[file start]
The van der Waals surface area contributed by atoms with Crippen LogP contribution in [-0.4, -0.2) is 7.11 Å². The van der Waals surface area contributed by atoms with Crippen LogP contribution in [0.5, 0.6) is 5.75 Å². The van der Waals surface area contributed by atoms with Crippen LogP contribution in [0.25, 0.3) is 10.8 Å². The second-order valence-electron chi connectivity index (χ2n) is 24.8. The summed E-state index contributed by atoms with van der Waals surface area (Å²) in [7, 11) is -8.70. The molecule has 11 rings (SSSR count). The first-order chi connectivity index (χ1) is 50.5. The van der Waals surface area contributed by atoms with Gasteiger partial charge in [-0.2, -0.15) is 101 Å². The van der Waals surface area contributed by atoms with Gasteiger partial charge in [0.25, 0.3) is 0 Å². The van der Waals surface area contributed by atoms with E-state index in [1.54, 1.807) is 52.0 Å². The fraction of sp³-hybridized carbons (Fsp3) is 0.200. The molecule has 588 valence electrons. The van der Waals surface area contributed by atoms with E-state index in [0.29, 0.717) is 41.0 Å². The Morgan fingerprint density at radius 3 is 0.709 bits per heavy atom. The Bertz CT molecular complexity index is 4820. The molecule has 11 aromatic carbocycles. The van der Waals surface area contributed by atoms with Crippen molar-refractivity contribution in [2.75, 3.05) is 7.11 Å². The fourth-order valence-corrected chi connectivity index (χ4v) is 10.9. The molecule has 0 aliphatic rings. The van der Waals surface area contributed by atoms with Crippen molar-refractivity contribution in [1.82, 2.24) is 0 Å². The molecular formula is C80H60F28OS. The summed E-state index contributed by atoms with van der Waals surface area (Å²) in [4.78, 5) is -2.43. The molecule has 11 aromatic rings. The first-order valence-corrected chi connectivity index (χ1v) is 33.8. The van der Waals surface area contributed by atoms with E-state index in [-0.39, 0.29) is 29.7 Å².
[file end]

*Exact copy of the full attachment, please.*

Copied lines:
The van der Waals surface area contributed by atoms with Crippen LogP contribution in [-0.4, -0.2) is 7.11 Å². The van der Waals surface area contributed by atoms with Crippen LogP contribution in [0.5, 0.6) is 5.75 Å². The van der Waals surface area contributed by atoms with Crippen LogP contribution in [0.25, 0.3) is 10.8 Å². The second-order valence-electron chi connectivity index (χ2n) is 24.8. The summed E-state index contributed by atoms with van der Waals surface area (Å²) in [7, 11) is -8.70. The molecule has 11 rings (SSSR count). The first-order chi connectivity index (χ1) is 50.5. The van der Waals surface area contributed by atoms with Gasteiger partial charge in [-0.2, -0.15) is 101 Å². The van der Waals surface area contributed by atoms with Gasteiger partial charge in [0.25, 0.3) is 0 Å². The van der Waals surface area contributed by atoms with E-state index in [1.54, 1.807) is 52.0 Å². The fraction of sp³-hybridized carbons (Fsp3) is 0.200. The molecule has 588 valence electrons. The van der Waals surface area contributed by atoms with E-state index in [0.29, 0.717) is 41.0 Å². The Morgan fingerprint density at radius 3 is 0.709 bits per heavy atom. The Bertz CT molecular complexity index is 4820. The molecule has 11 aromatic carbocycles. The van der Waals surface area contributed by atoms with Crippen molar-refractivity contribution in [2.75, 3.05) is 7.11 Å². The fourth-order valence-corrected chi connectivity index (χ4v) is 10.9. The molecule has 0 aliphatic rings. The van der Waals surface area contributed by atoms with Crippen molar-refractivity contribution in [1.82, 2.24) is 0 Å². The molecular formula is C80H60F28OS. The summed E-state index contributed by atoms with van der Waals surface area (Å²) in [4.78, 5) is -2.43. The molecule has 11 aromatic rings. The first-order valence-corrected chi connectivity index (χ1v) is 33.8. The van der Waals surface area contributed by atoms with E-state index in [-0.39, 0.29) is 29.7 Å².